Your Pictures

Have you ever taken pictures on your phone that you didn’t want to share with the public? Maybe the pictures have graphic content. Jennifer Lawrence and other celebrities had personal images taken from their mobile phones, and these intimate photos caused them a great deal of embarrassment and discomfort.

People may wonder how this happens, so it is best to explain the mechanics of cloud storage. “It is important for celebrities and the general public to remember that images and data no longer just reside on the device that captured it,” said Ken Westin, security analyst at Tripwire.

“Although many cloud providers may encrypt the data communications between the device and the cloud, it does not mean that the image and data is encrypted when the data is at rest,” Westin said. “If you can view the image in the cloud service, so can a hacker.”

Actress Mary Elizabeth Winstead was also affected by the leaking of celebrity photos. She posted on Twitter: “To those of you looking at photos I took with my husband years ago in the privacy of our home, hope you feel great about yourselves. Knowing those photos were deleted long ago, I can only imagine the creepy effort that went into this.”

Remember, cloud storage systems have passwords, and it is important that you protect your photos with a strong password, not the name of your pet that you constantly show off on Facebook. Also, don’t use security questions that could be easily guessed by anyone. In addition, I suggest a enterprise-level cloud storage system that is secure.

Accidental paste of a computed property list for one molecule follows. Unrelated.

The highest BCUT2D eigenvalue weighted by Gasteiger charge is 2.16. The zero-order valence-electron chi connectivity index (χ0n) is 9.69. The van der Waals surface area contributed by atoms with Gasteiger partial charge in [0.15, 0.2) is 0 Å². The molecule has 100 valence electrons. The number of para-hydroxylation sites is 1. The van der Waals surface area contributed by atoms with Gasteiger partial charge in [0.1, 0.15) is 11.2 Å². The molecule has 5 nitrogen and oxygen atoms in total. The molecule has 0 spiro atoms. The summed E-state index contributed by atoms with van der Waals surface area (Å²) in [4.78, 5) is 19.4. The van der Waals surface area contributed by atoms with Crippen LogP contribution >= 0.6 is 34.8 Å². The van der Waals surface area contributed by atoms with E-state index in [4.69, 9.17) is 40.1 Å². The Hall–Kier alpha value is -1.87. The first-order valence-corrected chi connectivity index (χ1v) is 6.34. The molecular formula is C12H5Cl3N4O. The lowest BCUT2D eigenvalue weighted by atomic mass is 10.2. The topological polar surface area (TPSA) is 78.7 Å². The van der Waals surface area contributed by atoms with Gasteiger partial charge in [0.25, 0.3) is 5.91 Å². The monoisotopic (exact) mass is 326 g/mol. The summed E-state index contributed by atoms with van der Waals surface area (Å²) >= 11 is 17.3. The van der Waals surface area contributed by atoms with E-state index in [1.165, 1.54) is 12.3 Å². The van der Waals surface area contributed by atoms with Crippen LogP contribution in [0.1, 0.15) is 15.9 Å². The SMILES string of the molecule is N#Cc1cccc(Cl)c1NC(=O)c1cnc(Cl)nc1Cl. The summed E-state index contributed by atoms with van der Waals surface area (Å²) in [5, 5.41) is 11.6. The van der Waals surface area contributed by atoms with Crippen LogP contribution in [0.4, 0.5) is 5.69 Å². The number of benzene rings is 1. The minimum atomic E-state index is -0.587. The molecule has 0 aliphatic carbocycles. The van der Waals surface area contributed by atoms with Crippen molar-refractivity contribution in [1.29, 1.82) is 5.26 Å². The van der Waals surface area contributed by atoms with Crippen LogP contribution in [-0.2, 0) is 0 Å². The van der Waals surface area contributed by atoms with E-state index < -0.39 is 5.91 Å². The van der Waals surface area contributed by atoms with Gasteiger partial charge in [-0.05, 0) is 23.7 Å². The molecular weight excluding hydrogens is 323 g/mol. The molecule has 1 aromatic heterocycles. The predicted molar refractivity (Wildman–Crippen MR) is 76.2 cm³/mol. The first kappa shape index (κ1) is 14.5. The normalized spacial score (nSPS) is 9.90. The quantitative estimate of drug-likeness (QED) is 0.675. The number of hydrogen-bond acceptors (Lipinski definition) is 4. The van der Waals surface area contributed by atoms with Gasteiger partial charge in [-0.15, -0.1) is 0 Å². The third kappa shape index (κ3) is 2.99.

Your Child’s Identity

Cybercriminals don’t just target adults; they target anyone who can benefit them, even children. Schools and universities are susceptible to data breaches, and your child’s Social Security number could be stolen in a cyber attack.
Once your child’s Social Security number is stolen, then the criminal can “apply for government benefits, open bank and credit card accounts, apply for a loan or utility service, or rent a place to live.” If your child’s identity has been stolen, then you should contact Experian, TransUnion, and Equifax and ask for “a manual search of the child’s file.” These agencies may require documents to prove your child’s identity and your identity. Ask the credit bureaus to remove any fraudulent accounts and consider a freeze on your child’s credit. A credit freeze will make it harder for identity thieves to use your child’s social security number to open lines of credit.

The Federal Trade Commission recommends checking to see if your child has a credit report when they are around 16 years old. If there are errors or if you detect fraud, you will have time to correct the situation before you child applies for a job, college, or an apartment.